The seating back then was like the current East Stand Upper and the lower tier of terracing equates to the Lower East Stand these days.

The upper tier of terracing, that ran from a wooden fence at the front and back under the seating, was called "The Shelf".  It nowadays would be where the executive boxes are and the seating for the "Legends" area is (i.e. the seats directly in front of the boxes).

The Shelf was where the most vociferous fans gathered and the singing from that area was very loud as it reverberated off the underside of the upper tier.  Standing on The Shelf it gave one of the most magnificent views of the pitch in all England and it was a sad day when they decided to do away with it to redesign the stand.

At the Park Lane end, there was one part sectioned off with metal fencing and this became known as "The Cage", where some of the more raucous Spurs fans gathered as they overlooked the away end, which was the Park Lane in those days.

Did Spurs have a parrot as a gift from an early tour to South America ?
On leaving South America after the club's first overseas tour of 1919, the team won a fancy dress competition on the ship home as Robinson Crusoe and Man Friday, with the parrot used taken back to White Hart Lane as a memento of the trip by the cook on the liner, who had obtained it in Santos, Brazil.

He lived happily at the club for 10 years until the day that Arsenal suspiciously got voted into the First Division in 1919 at the expense of Tottenham Hotspur, when he died.

Can you tell us of some recent games where programmes were not printed ?
The following away games did not have official programmes printed ...

Rapid Bucharest (UEFA Cup) 12th December 1971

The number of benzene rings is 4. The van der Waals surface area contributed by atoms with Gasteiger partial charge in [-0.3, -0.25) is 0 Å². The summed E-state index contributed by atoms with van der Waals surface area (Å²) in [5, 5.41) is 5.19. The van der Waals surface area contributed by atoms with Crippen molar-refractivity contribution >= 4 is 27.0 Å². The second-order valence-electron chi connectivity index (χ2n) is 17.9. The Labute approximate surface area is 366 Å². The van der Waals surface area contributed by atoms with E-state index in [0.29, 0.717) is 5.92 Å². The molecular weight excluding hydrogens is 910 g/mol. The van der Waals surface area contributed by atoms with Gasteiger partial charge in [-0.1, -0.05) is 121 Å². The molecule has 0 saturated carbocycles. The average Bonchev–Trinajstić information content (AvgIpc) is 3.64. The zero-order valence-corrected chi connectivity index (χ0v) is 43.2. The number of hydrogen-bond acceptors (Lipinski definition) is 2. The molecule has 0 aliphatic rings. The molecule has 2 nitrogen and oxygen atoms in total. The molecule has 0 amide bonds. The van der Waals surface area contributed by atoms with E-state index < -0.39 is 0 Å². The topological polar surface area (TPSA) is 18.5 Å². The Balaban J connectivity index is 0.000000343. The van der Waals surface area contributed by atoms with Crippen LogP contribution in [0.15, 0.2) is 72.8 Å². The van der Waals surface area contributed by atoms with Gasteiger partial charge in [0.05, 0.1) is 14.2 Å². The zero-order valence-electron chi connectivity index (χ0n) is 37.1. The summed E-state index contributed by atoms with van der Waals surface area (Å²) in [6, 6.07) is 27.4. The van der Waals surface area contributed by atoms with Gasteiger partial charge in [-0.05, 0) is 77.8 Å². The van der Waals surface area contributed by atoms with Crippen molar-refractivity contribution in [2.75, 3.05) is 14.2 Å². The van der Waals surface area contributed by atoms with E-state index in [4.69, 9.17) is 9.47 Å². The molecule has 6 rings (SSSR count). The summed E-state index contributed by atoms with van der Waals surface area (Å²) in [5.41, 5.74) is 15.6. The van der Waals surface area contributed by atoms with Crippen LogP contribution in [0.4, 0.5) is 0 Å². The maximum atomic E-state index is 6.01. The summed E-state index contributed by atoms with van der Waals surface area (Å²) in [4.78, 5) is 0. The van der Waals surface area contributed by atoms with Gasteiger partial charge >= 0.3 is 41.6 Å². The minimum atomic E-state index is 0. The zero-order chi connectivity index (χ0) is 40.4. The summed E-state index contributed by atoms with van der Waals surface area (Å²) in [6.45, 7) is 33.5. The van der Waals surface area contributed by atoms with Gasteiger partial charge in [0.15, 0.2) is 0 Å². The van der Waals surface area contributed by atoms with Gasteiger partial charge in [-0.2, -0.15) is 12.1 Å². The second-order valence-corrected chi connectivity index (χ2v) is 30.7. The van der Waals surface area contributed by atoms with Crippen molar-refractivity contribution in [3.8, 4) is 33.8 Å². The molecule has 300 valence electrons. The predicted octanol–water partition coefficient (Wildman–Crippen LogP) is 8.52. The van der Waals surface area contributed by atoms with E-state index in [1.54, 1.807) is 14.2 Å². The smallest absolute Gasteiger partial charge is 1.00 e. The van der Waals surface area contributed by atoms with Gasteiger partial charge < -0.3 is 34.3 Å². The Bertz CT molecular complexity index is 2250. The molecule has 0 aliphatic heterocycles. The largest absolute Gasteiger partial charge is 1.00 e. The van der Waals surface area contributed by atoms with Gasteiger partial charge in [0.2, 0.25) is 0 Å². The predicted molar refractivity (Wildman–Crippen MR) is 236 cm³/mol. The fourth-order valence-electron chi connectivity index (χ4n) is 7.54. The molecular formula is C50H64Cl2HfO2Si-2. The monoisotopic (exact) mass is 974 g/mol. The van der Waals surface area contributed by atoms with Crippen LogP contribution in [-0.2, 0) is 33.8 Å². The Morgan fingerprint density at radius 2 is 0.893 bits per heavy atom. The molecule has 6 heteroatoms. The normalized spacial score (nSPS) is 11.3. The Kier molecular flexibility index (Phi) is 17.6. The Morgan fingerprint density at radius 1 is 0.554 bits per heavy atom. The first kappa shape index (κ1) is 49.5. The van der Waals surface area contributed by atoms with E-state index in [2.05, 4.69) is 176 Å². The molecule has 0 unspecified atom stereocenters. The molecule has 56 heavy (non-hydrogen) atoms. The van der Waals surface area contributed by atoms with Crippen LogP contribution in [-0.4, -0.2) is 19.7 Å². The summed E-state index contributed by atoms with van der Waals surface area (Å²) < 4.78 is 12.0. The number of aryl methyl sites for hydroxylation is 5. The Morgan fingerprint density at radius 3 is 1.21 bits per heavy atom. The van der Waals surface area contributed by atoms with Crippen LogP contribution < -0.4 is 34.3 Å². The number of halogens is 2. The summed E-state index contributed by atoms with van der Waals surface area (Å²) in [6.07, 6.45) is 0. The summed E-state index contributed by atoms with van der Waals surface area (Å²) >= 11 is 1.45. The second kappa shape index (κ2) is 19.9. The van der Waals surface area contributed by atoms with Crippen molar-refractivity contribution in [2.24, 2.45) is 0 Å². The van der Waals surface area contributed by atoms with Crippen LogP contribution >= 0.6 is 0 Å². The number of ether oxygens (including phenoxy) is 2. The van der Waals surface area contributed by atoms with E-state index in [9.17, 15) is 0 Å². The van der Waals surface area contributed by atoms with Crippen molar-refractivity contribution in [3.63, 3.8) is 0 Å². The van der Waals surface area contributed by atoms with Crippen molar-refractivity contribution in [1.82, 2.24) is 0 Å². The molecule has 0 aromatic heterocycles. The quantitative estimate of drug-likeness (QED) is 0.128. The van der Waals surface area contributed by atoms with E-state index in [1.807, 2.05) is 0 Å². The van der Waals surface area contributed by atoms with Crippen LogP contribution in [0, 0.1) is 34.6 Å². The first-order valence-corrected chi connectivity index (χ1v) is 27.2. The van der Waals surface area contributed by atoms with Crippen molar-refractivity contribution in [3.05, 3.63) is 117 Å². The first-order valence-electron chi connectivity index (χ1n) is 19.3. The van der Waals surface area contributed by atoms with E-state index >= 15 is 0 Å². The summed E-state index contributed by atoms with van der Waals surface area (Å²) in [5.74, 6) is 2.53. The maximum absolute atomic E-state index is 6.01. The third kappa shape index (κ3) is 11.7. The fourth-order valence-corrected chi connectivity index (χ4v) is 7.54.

Barcelona (European Cup Winners Cup)  21st April 1982
SC Braga (UEFA Cup) 19th September 1984
Besiktas (UEFA Cup) 19th October 2006

Who were the "Famous Five" ?
Teddy Sheringham, Darren Anderton, Nick Barmby and new signings Ilie Dumitrescu and Jurgen Klinsmann made up the "Famous Five".  These were the attacking players Ossie Ardiles fielded in his team to take the game to opponents in an entertaining team designed to score goals.
Was there a railway engine named after the club ?
Yes, there was.  The name plate from the locomotive was place in the tunnel leading to the pitch in the 1960s, but now resides in the reception of the West Stand of White Hart Lane.

In May 1937, a LNER B17 class locomotive called Manchester City was renamed Tottenham Hotspur.
It was christened by Charles Roberts (the club chairman) at Hoe Street station, Walthamstow.
This was locomotive number .
It was later renamed The City of London.
The engine was scrapped in Doncaster in December 1958.

What is Tottenham Cake ?
It is a slab sponge cake or scone like base with thick pink icing on top, cut into cubes.

It was originally sold by the baker Henry Chalkley (who was a Friend or Quaker) at the price of 1 old penny, with smaller mis-shaped pieces sold for 1/2 an old penny.

The cake was given away free to local children in the area near the ground in 1901 to commemorate Tottenham Hotspur winning the FA Cup for the first time.

Still given away by Tottenham Friends meetings with cakes baked by Peter Brown.  The pink colouring was then made with mulberries from the burial ground.

[From Lord Ted Willis' autobiography - as heard on the Robert Elms Show on BBC London 04.02.2009
Also see http://www.tottenhamquakers.org.uk/history/Tott1800s005.html]

The cake is still sold today in bakers shops such as Greggs and was a staple for school dinners dessert up to the 1980s.